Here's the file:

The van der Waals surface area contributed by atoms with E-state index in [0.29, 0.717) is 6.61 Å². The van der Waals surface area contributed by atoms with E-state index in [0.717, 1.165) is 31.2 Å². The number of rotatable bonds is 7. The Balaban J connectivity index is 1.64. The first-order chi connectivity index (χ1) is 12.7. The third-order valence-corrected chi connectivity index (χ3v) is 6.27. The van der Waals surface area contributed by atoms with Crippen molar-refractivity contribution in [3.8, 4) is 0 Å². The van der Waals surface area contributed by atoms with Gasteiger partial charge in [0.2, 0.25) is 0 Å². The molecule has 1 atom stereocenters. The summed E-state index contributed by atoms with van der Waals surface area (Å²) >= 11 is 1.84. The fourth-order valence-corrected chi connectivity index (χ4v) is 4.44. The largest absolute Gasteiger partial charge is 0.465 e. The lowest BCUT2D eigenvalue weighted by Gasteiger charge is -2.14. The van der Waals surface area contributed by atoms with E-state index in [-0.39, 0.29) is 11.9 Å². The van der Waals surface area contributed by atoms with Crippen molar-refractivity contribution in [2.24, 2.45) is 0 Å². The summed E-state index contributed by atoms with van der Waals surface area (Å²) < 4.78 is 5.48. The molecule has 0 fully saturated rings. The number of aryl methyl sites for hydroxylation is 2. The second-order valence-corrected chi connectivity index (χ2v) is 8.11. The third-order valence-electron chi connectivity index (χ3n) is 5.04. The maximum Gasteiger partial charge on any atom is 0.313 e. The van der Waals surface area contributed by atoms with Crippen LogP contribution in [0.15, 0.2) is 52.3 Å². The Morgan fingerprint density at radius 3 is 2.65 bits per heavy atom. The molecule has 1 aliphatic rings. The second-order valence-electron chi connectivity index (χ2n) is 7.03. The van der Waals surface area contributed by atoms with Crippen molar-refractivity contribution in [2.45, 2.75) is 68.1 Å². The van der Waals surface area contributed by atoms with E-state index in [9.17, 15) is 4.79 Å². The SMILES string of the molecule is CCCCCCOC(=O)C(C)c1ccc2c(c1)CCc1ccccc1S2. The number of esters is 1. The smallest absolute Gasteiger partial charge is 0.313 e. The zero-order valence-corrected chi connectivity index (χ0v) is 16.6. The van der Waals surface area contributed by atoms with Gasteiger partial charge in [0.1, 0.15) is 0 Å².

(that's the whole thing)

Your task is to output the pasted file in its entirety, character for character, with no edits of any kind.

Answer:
The van der Waals surface area contributed by atoms with E-state index in [0.29, 0.717) is 6.61 Å². The van der Waals surface area contributed by atoms with E-state index in [0.717, 1.165) is 31.2 Å². The number of rotatable bonds is 7. The Balaban J connectivity index is 1.64. The first-order chi connectivity index (χ1) is 12.7. The third-order valence-corrected chi connectivity index (χ3v) is 6.27. The van der Waals surface area contributed by atoms with Crippen molar-refractivity contribution in [3.8, 4) is 0 Å². The van der Waals surface area contributed by atoms with Gasteiger partial charge in [0.2, 0.25) is 0 Å². The molecule has 1 atom stereocenters. The summed E-state index contributed by atoms with van der Waals surface area (Å²) >= 11 is 1.84. The fourth-order valence-corrected chi connectivity index (χ4v) is 4.44. The largest absolute Gasteiger partial charge is 0.465 e. The lowest BCUT2D eigenvalue weighted by Gasteiger charge is -2.14. The van der Waals surface area contributed by atoms with E-state index in [-0.39, 0.29) is 11.9 Å². The van der Waals surface area contributed by atoms with Crippen molar-refractivity contribution in [2.24, 2.45) is 0 Å². The summed E-state index contributed by atoms with van der Waals surface area (Å²) < 4.78 is 5.48. The molecule has 0 fully saturated rings. The number of aryl methyl sites for hydroxylation is 2. The second-order valence-corrected chi connectivity index (χ2v) is 8.11. The third-order valence-electron chi connectivity index (χ3n) is 5.04. The maximum Gasteiger partial charge on any atom is 0.313 e. The van der Waals surface area contributed by atoms with Crippen LogP contribution in [0.15, 0.2) is 52.3 Å². The Morgan fingerprint density at radius 3 is 2.65 bits per heavy atom. The molecule has 1 aliphatic rings. The second-order valence-electron chi connectivity index (χ2n) is 7.03. The van der Waals surface area contributed by atoms with Crippen molar-refractivity contribution in [2.45, 2.75) is 68.1 Å². The van der Waals surface area contributed by atoms with E-state index in [9.17, 15) is 4.79 Å². The SMILES string of the molecule is CCCCCCOC(=O)C(C)c1ccc2c(c1)CCc1ccccc1S2. The number of esters is 1. The smallest absolute Gasteiger partial charge is 0.313 e. The zero-order valence-corrected chi connectivity index (χ0v) is 16.6. The van der Waals surface area contributed by atoms with Gasteiger partial charge in [0.1, 0.15) is 0 Å².